Magnolia Independent Film Festival
A SPIRIT THAT KEEPS GROWING • Even though the Magnolia Independent Film Festival was turned over to Mississippi’s Starkville Area Arts Council in 2008, it continues to be an intimate event where “the spirit of the [original] festival stays strong,” says festival director Elaine Peterson. “The film festival is relatively small,” Peterson explains. “Only one screening is shown at a time. But that means that everyone sees the same films and that starts conversations.” It also makes for “great camaraderie,” says Charlotte Magnussen, wife of late festival founder Ron Tibbett.

The Mag, which in its 11th year took place February 14 to 16, began in West Point and was the first film festival hosted in the Magnolia State. Now held in the university town of Starkville, the fest continues to grow each year, with a lineup that “gets stronger and stronger,” according to J. Alec Hawkins, two-time fest winner and 2008 judge. “It was a daunting task to pick the best of the best.” In the end, Scott T. Jones’ Plainview, Daniel Lee’s Memphis Zombie Attack: The Documentary and Tim Jackson’s Where’s My Close-Up, Mr. Thornton? were among those that took home awards.—Mallory Potosky


Sedona International Film Festival
CLASSIC FILMS AMIDST ARIZONA’S RED ROCKS • Amidst the sprawling red rocks of Arizona, in a state full of growing production hot spots, the Sedona International Film Festival closed out its 14th annual event on March 2, awarding prizes in the areas of both Directors’ and Audience Choice. Scoring points on both sides was first-time director Nic Balthazar, whose Ben X, based on his novel, was the Best Foreign Feature Film for both the jury and audience.

Over the past decade, the Sedona fest has established itself as a unique event, and its list of prizes proves it, with superlatives like “Most Inspiring” thrown into the mix. For example, Mark Benjamin’s The Music in Me won the fest’s award for Most Inspiring Documentary while Josh Tickell’s Fields of Fuel, about a man on an eco mission, was named Most Compelling Documentary.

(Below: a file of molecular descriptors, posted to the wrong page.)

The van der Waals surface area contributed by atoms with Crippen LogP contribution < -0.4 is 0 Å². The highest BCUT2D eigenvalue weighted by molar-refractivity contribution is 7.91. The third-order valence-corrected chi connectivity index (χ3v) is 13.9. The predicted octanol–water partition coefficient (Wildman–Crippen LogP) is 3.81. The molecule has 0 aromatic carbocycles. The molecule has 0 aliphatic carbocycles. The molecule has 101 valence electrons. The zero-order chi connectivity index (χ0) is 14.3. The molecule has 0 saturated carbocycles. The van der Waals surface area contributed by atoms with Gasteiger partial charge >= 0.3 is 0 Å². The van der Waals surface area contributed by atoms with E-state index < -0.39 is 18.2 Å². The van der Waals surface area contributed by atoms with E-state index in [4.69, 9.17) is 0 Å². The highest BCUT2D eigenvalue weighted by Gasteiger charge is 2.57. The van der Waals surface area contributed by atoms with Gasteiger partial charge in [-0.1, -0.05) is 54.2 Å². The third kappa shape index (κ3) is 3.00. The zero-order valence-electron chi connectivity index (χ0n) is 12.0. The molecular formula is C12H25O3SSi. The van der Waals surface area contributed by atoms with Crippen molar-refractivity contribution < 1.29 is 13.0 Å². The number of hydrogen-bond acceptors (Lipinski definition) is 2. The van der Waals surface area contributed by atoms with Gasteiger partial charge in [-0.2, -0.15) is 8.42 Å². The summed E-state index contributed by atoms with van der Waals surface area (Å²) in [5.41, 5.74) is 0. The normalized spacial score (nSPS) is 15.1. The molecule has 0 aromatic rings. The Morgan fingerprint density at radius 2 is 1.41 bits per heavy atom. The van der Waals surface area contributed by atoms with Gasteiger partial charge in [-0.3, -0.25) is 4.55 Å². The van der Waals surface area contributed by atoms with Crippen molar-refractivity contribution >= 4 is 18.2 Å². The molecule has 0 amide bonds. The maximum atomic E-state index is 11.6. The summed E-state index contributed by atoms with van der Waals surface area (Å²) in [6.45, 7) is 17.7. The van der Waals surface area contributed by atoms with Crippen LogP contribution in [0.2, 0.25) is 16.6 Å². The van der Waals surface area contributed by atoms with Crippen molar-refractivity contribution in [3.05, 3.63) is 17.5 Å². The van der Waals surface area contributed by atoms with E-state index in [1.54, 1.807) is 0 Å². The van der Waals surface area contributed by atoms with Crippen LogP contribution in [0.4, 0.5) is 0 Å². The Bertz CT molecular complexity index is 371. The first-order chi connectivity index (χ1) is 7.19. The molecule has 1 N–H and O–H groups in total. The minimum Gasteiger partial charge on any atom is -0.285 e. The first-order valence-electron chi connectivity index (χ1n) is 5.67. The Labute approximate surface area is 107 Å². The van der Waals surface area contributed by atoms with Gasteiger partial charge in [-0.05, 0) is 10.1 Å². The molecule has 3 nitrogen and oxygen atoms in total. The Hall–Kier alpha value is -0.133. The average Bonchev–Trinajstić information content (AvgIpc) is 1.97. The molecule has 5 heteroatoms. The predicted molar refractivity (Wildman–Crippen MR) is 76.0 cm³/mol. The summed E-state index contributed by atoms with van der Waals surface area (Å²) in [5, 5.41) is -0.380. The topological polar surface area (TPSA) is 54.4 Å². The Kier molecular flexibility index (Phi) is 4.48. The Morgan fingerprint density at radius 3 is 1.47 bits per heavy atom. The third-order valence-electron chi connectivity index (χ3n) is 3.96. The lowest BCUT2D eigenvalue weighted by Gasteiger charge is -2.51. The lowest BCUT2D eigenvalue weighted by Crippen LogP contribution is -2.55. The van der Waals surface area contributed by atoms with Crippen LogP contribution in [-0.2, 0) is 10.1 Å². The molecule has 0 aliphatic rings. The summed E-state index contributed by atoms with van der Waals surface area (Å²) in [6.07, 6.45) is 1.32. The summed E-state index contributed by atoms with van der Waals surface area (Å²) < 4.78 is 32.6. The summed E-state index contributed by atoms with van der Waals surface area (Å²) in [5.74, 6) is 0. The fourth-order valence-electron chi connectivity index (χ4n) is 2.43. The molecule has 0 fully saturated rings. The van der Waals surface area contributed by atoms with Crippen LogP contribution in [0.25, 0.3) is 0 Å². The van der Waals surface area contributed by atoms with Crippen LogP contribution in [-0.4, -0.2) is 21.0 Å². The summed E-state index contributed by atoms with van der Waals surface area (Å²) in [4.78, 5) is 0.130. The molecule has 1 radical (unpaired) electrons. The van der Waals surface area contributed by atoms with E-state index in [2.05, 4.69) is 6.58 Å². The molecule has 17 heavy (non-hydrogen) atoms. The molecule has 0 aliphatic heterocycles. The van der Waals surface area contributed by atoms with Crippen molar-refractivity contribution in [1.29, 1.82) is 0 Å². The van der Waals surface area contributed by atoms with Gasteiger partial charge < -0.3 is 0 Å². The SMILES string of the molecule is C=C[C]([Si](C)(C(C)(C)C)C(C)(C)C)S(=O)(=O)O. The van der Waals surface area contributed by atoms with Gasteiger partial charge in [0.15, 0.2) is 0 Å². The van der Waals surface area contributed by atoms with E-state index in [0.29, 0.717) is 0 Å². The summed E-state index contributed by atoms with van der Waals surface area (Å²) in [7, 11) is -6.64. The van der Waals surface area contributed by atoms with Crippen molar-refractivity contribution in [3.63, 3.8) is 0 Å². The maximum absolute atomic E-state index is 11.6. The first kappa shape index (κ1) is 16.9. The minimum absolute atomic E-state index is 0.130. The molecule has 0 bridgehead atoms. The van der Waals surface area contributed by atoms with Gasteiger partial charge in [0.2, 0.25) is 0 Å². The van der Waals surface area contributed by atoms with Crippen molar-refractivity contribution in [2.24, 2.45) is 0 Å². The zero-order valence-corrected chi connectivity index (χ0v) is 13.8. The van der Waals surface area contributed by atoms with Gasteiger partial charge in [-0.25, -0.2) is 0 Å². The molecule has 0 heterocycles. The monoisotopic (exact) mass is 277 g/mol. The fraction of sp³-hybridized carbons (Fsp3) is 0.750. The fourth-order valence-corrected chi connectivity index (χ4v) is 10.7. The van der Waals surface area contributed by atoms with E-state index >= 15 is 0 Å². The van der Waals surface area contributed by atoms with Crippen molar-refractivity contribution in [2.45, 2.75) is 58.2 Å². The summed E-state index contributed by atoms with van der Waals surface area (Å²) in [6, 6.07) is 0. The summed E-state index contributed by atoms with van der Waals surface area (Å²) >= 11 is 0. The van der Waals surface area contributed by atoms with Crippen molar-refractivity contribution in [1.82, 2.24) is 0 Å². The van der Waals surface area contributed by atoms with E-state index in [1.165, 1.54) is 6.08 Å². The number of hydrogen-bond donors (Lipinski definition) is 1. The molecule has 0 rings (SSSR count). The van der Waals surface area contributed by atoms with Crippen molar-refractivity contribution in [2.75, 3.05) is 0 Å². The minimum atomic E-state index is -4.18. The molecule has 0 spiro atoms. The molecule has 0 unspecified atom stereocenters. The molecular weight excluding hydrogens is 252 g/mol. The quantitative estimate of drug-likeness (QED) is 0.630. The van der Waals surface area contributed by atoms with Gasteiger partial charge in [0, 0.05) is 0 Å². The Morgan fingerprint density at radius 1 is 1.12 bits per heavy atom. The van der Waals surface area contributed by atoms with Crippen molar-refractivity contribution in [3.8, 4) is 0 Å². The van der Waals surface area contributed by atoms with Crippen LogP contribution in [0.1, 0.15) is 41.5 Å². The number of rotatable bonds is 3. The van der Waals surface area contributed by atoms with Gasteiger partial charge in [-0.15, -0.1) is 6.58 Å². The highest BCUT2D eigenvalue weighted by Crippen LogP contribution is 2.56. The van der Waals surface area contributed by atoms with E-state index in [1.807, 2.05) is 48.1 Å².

The fest offers plenty of classic entertainment, too, and this year included screenings of Casablanca and Sunset Boulevard, hosted by TCM’s Robert Osborne. “What’s so amazing about seeing a film like Casablanca or Sunset Boulevard on the big screen is that you see so many exciting values and elements that you can’t see on television,” says Osborne. “You may have seen Casablanca 10 or 12 times, but there’s nothing like seeing it in a big theater.” For his part, the festival’s executive director Patrick Schweiss couldn’t decide “who’s more excited, [Osborne] or me.”—Jennifer M. Wood

Ashland Independent Film Festival
PACKING IN AUDIENCES IN OREGON • The 7th annual Ashland Independent Film Festival wrapped on April 7th after five days of packed theaters. Of the festival’s 130 films and events, 101 sold out, resulting in 16,000 tickets being distributed. The AIFF presented “Handheld from the Heart,” a talk and clip retrospective of Albert Maysles’ career and featured screenings of Gimme Shelter, Grey Gardens and his latest work, The Gates, co-directed with Antonio Ferrera. Maysles was also presented with the fest’s Lifetime Achievement Award, of which he noted, “I have received many honors; none of them have touched me as deeply and soulfully as what I’ve received here. The audience here knows exactly when to laugh and when to cry.”